Small, community-oriented, something-for-everyone bars are energizing an out-of-the-way neighbourhood.
A few Thursday nights ago, Narwhal, on Dundas West just past Keele, hosted a party for the first pop-up from Crywolf, a Toronto jewellery and accessories line. “Beautiful people, beautiful space, beautiful everything,” exclaimed a friend over beers afterward. But he was shocked that the modest Narwhal gallery, which moved to the area from Queen West last April, was able to attract such an effervescent, sizable crowd to its off-the-streetcar-track location.
I, however, was less surprised. For the last two years, I’ve heard the Junction hailed as the next everything, but it’s remained out of the spotlight. It’s like a better Annex, without the sushi. When the Junction’s liquor ban—a remnant of a 1904 prohibition law—was lifted in 2000, the area began to transform. There’s since been pitch-perfect, unhurried, even-tempered development. Here, it isn’t necessarily about what’s trending, but the going has just gotten good.
The catalyst for nightlife change was perhaps the opening of Margret Bar in 2008, which gave the Junction its first DJ nights. Owners Chris Brown and Jill Rooksby were so taken with the burgeoning neighbourhood back then that they were convinced to open a bar of their own. I ventured up to the area’s favourite dance grotto for Gay Nite, which happens on the last Saturday of each month. With a capacity of 58, the space is legitimately intimate. Recently renovated, Margret is growing up with its neighbourhood from “kitschy ’70s” to sexy and sleek. Guests are bathed in red light, and there are velvet banquettes to match. “There are lots of the newly transplanted young hip crowd, but happily we also met a lot of the neighbourhood’s long-term residents early on so we have a really fun mix of new school and old school,” says Rooksby. “It makes it interesting.”
The Junction’s newest family member is 3030, whose name doubles as its Dundas West address. When you walk in, you don’t know where to look. It’s a music-and-theatre venue. It’s also a restaurant. There’s a cabinet of board games so you can play Operation over Dark and Stormys, and stacks of VHS tapes so you can watch Drop Dead Gorgeous on the couch like you’re in an upscale university common room. The brick walls act as a gallery space, and the art is for sale. There are retro pinball machines. It’s just what the neighbourhood ordered—literally.
“We took input from community [members] who strolled by during renovations,” says manager Jeff Kelly, who opened 3030 in May with his brother and sister-in-law. Suggestions led to 16 Canadian craft beers on tap, a locally sourced menu executed by Adisa Glasgow (formerly of Grand Electric and Keriwa Cafe), and an environment where you can come for drinks on Friday, dancing on Saturday, and bring the family for brunch on Sunday.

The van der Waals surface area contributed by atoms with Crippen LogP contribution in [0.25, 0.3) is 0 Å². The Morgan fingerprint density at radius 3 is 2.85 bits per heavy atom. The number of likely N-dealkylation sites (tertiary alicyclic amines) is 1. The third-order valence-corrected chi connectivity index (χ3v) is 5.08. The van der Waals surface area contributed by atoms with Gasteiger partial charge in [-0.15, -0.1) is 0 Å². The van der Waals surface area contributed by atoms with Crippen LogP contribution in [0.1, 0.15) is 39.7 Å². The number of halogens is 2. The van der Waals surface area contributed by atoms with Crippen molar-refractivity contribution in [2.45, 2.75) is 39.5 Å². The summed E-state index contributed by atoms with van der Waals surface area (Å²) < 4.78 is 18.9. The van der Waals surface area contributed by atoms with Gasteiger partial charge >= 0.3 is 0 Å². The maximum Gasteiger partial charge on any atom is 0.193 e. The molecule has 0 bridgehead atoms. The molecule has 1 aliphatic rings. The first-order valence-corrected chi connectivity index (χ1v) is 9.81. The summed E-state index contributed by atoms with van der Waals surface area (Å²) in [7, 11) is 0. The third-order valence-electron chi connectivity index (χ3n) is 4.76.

Versatility is key to these new outposts, and it’s what attracts non-locals like me. At Narwhal, the Crywolf pop-up is part of a growing list of initiatives. Its current exhibition, “The Reading Nook” (until Aug. 19), showcases over 40 artists whose media include books and zines. On Aug. 24, the second annual Junction Design Crawl will celebrate local art and design, and Narwhal will co-host “New Mind Feast” with artist and chef Julia Kennedy.
3030’s diverse calendar is its biggest asset. There are DJ-led dance nights and live acts including a Bob Marley tribute band. On Analog Tuesdays, it’s old-fashioned fun with a vinyl DJ, stitch ’n’ bitch knitting circle, pinball tournament, and typewriting pool where you can type out missives (3030 will even mail them for you). They’ve also added a live radio show styled after Orson Welles’ The Shadow that will become a podcast. On Wednesdays, the Junction Temperance Restoration Society holds boozy spirit-education sessions in honour of the area’s history.
And while 3030 could pack up to 400 bodies, it won’t. “We don’t want to become a booming nightclub,” says Kelly. “As soon as noise hits a certain decibel, we close the front garage door and contain it.”
The people I spoke with seem intent on fostering growth while maintaining the Junction’s local charm and modest, interesting entrepreneurial ideas for and by the community. Rooksby thinks the area is moving in the right direction, but hopes “the gentrification doesn’t go too far and wipe out the flavour of the ’hood.” Kristin Weckworth, one of Narwhal’s owners, wants rents to stay reasonable and landlords to remain temperate. “This is something we’ve been witness to on Queen West for some time,” she says. “It’s sad when a neighbourhood can’t support the businesses that are responsible for pioneering its personality.”